Our Married to the Music weekly feature borrows the tradition brides endure before getting married in 4 songs.
Many, many people will be eulogizing the great David Bowie far more eloquently than I ever could so, honestly, pressure's off. I won't try too hard. I don't need to tell you that he was one of the most mercurial artists of all time, changing his persona and musical genre whenever inspired to do so, always 10 steps ahead of his audience. I don't need to tell you that he was an amalgam of gender and sexuality while conflating the human condition with other-worldliness. The makeup, the hair, the wardrobe, the legendary recording sessions, the nicknames, the drugs, the celebrity status, the movies. All of that was intrinsically tied to the most important part of David Bowie: his music. This special addition of Married to the Music reminds us why he was who we thought he was, albeit in only 4 songs. Do yourself a favor and just listen to his entire discography on shuffle for the rest of the week and be truly reminded of his half-century output of genius pop, rock, electronic and experimental music.
"Let all the children boogie"
David Bowie | "Queen Bitch"
"Queen Bitch" is on many levels Bowie's homage to the Velvet Underground and the first master work of Glam Rock he would release on 1971's Hunky Dory. Mick Ronson's guitar comes in thrashing a riff reminiscent of the Velvets' "Sweet Jane" though it was actually lifted from American Rockabilly musician Eddie Cochran's "Three Steps to Heaven," a song that became a number one hit in the UK just months after Cochran died in a car accident in 1960. Bowie employs very Lou Reed-esque lyrics about a transvestite prostitute sweet talkin' and night walkin', known in the darkest clubs and owning the streets like royalty. All attitude with no fear of consequences, Bowie's Velvets-inspired song would soon influence Lou Reed himself to go full Glam by 1972 with his seminal album Transformer.
David Bowie | "Lazarus"
It doesn't get much more prophetic than this. Blackstar turned out to be Bowie's final album released this past Friday on his 69th birthday. The video for "Lazarus" was released just a few days before the album and begins with the lyrics "Look up here, I'm in heaven." Bowie is shown laying in a hospital bed, blindfolded with buttons on his eyes, writhing in pain. Until he's not. Halfway through the video a different Bowie appears in all black, dancing, and singing and writing on a parchment before walking backwards into an armoire eerily reminiscent of a wooden coffin. It's harrowing given the context of his death last night, but it does give a sense of closure. Bowie's cancer took him 18 months after his diagnosis, but not before he could give a beautiful bon voyage to planet Earth. "Oh, I'll be free / Just like that bluebird / Oh, I'll be free / Ain't that just like me?"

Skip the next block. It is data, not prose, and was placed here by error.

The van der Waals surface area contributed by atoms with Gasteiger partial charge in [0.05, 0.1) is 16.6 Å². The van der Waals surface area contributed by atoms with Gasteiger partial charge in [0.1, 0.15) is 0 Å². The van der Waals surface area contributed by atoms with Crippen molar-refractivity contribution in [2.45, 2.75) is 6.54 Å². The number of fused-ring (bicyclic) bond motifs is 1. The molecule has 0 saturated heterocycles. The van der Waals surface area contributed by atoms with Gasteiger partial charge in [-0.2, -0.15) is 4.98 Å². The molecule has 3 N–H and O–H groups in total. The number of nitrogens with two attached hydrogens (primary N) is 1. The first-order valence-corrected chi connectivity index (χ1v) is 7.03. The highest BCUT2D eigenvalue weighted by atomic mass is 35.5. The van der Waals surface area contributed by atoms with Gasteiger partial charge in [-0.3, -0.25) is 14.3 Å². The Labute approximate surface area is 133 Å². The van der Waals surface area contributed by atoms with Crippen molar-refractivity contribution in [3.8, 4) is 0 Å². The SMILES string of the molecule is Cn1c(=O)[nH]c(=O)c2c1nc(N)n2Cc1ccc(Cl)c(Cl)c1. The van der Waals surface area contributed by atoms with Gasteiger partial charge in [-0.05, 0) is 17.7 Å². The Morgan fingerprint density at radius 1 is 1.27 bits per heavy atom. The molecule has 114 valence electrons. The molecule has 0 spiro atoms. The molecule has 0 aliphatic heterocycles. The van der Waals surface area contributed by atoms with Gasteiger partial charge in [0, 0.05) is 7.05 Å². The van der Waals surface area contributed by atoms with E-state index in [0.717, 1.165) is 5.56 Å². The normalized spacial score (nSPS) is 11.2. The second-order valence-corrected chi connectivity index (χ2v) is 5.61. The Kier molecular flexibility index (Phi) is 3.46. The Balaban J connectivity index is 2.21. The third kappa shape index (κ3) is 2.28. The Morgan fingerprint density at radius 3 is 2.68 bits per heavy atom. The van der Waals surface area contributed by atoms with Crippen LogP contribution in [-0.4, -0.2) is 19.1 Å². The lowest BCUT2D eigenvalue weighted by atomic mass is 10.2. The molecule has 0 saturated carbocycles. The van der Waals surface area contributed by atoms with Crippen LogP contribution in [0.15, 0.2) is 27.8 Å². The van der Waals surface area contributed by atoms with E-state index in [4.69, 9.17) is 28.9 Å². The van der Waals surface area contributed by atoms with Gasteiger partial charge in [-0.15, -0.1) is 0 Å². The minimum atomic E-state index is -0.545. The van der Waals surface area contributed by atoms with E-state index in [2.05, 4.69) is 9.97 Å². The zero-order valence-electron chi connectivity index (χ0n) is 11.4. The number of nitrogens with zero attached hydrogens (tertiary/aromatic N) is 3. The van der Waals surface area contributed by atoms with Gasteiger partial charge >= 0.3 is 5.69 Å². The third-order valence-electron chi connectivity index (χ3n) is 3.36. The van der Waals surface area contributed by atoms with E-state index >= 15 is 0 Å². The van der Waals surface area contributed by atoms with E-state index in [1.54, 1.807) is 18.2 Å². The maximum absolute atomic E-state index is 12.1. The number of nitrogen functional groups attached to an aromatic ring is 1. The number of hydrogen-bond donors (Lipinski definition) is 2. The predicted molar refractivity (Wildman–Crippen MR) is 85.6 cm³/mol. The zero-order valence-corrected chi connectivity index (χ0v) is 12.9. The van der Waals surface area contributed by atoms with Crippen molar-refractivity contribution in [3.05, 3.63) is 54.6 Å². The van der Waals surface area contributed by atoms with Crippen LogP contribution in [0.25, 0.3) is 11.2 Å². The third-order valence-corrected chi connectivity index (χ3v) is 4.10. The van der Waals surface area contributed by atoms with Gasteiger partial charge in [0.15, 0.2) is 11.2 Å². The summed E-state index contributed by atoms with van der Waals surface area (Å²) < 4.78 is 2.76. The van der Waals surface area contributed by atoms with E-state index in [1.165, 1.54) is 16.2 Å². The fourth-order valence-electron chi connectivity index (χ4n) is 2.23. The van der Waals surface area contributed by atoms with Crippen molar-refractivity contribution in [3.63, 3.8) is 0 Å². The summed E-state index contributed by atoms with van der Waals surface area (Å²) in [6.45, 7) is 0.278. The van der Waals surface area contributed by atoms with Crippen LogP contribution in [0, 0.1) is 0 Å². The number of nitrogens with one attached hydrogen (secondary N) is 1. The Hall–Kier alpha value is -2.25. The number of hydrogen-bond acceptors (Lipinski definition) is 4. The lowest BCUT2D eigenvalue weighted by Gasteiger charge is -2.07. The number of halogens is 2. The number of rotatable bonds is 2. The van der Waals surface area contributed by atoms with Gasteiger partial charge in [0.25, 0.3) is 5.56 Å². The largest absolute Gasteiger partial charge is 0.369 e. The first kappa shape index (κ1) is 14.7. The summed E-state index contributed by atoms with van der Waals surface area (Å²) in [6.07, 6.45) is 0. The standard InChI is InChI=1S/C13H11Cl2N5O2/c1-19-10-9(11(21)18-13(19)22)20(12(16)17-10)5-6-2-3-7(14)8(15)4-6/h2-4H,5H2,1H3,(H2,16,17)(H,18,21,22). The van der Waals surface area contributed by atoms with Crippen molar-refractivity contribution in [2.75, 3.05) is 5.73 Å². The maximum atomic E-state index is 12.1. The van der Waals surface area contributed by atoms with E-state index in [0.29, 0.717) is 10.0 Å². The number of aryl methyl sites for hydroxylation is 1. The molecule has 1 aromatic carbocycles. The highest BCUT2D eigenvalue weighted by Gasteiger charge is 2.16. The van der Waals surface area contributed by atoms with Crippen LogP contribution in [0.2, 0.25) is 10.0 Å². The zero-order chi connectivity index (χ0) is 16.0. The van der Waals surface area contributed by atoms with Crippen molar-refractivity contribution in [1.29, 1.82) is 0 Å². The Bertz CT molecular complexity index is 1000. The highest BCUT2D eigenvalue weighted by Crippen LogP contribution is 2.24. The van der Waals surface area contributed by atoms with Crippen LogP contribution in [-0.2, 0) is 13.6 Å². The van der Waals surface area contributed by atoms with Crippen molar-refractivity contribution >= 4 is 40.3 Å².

Nirvana | "The Man Who Sold The World"
With countless Bowie covers spanning his more than 50 years as a recording artist, it is nearly an impossible task to pick one as "the best" or a "definitive" cover. Seu Jorge's acoustic covers recorded throughout Wes Anderson's 2004 film The Life Aquatic with Steve Zissou and sung in his native Portuguese are magical. TV On The Radio recently released a cover of "Heroes" to promote HBO's Game of Thrones as did Janelle Monáe for Pepsi. Beck reimagined "Sound and Vision" with over 160 musicians for a 360° experience to promote Lincoln automobiles. In 2013, Canadian astronaut recorded a cover of "Space Oddity" where he truly is floating in space on board the International Space Station, garnering over 27 million views and counting. Nirvana's version of "The Man Who Sold The World" may be Bowie's highest profile cover. They performed the song for MTV's Unplugged series in November 1993 but the album was released the following November, 7 months after Kurt Cobain's suicide. Nirvana decided to only play several of their own songs that set, instead offering covers of the music that inspired them. These included songs by early blues singer Lead Belly, underground indie-punk band The Vaselines, psych-rockers The Meat Puppets (who accompanied during the live performance), and of course Bowie.
David Bowie | "Life on Mars?"
Bowie's ballad to escapism through the eyes of a young girl. She is surrounded and distraught by the pains of reality and dives into media for hope and relief. Many of the lyrics are collaged together in a surreal free association that span through American consumer culture, a pun connecting Russian communist revolutionary Vladimir Lenin with working class hero John Lennon, violent sailors, and the cyclical, redundant nature of media repeating itself ad nauseam, ad infinitum. Hopefully, Bowie returns as Lazarus did and finally answers this question.